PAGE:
#1 album on the Billboard 200 chart, week of 9/10/16
What it is: The long-awaited, self-released, Apple Music-exclusive second album (or third, if you count his recent visual album Endless) from hip-hop singer Frank Ocean. When I say “hip-hop singer” I mean that he’s a singer who often works in hip-hop-style productions, not that he’s a rapper. He does also sometimes rap, though. I know the album cover says “blond” but trust me, the name is spelled with an “E.” It’s a metaphor for gender identity or something.
I read Pitchfork and I like Pitchfork and I think anyone who uses them as a punchline to shit on hipsters or millennials or whatever is being lazy, but I can still admit that they get a little silly sometimes. Like, for example, when they went crazy for Animal Collective’s Merriweather Post Pavilion and decided it was a breakout hit soundtracking backyard cookouts across America throughout 2009. That particular mainstream-penetrating smash peaked at #13 on the Billboard 200 chart, two spots below NOW 29, and I would’ve expected Frank Ocean’s Blonde to be the same deal: Beloved by critics but lucky to find itself in double-digits beneath some Journey greatest hits collection. This time I was wrong! I guess we all earned some karmic balance after Suicide Squad: The Album held the #1 spot for two weeks in a row.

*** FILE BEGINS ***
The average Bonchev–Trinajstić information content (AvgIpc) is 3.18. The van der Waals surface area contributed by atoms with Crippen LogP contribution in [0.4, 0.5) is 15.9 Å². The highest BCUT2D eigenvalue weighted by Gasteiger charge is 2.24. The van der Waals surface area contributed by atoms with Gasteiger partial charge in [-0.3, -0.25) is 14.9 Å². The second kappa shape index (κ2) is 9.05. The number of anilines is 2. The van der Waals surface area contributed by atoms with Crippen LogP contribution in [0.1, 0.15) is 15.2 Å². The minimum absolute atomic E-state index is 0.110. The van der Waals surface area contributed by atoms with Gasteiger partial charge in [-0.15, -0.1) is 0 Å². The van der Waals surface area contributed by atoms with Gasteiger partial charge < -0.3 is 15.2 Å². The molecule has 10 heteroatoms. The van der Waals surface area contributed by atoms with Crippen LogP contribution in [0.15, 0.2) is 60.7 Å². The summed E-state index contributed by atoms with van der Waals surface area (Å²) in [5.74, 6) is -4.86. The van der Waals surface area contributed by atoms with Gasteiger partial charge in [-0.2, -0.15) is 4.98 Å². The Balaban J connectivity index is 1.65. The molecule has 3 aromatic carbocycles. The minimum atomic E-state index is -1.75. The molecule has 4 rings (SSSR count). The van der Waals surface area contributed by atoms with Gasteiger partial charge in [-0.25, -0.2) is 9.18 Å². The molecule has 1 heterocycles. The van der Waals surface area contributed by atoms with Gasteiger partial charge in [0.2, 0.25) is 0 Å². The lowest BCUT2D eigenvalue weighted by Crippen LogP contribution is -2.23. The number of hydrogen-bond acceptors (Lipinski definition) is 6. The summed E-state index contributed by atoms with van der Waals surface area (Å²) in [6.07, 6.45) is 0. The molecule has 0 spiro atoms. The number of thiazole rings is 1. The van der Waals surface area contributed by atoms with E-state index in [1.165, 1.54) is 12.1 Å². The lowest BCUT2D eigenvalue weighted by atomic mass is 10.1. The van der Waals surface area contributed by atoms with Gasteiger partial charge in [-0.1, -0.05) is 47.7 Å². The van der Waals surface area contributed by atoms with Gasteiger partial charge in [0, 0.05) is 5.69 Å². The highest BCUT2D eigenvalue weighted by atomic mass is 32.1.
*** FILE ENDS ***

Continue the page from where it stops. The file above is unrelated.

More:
But while Blonde
‘s commercial performance defied my expectations, its content was still as off-beat as I was expecting. (My expectations were based entirely on media coverage, as I know Ocean’s work pretty much exclusively via his guest appearances on Kanye tracks and haven’t listened to any of his other albums.) Like Drake, Ocean favors melancholy, atmospheric production and tends to collapse the distinction between rapping and singing, but this record never strives for pop radio play the way Views did. Vocals get distorted and lyrics go off on arrhythmic tangents and tracks go by with no percussion, or barely any. None of the songs sound like singles. I don’t know that this is an album I’ll be listening to years from now (and I don’t mean it isn’t, just that I’d need more than the two spins I’ve given it to even get a sense of that), but it does my heart good to know that a creative work this weird can be this successful.
Fuck the guy in “Facebook Story,” though. Just accept her friend request, you douche.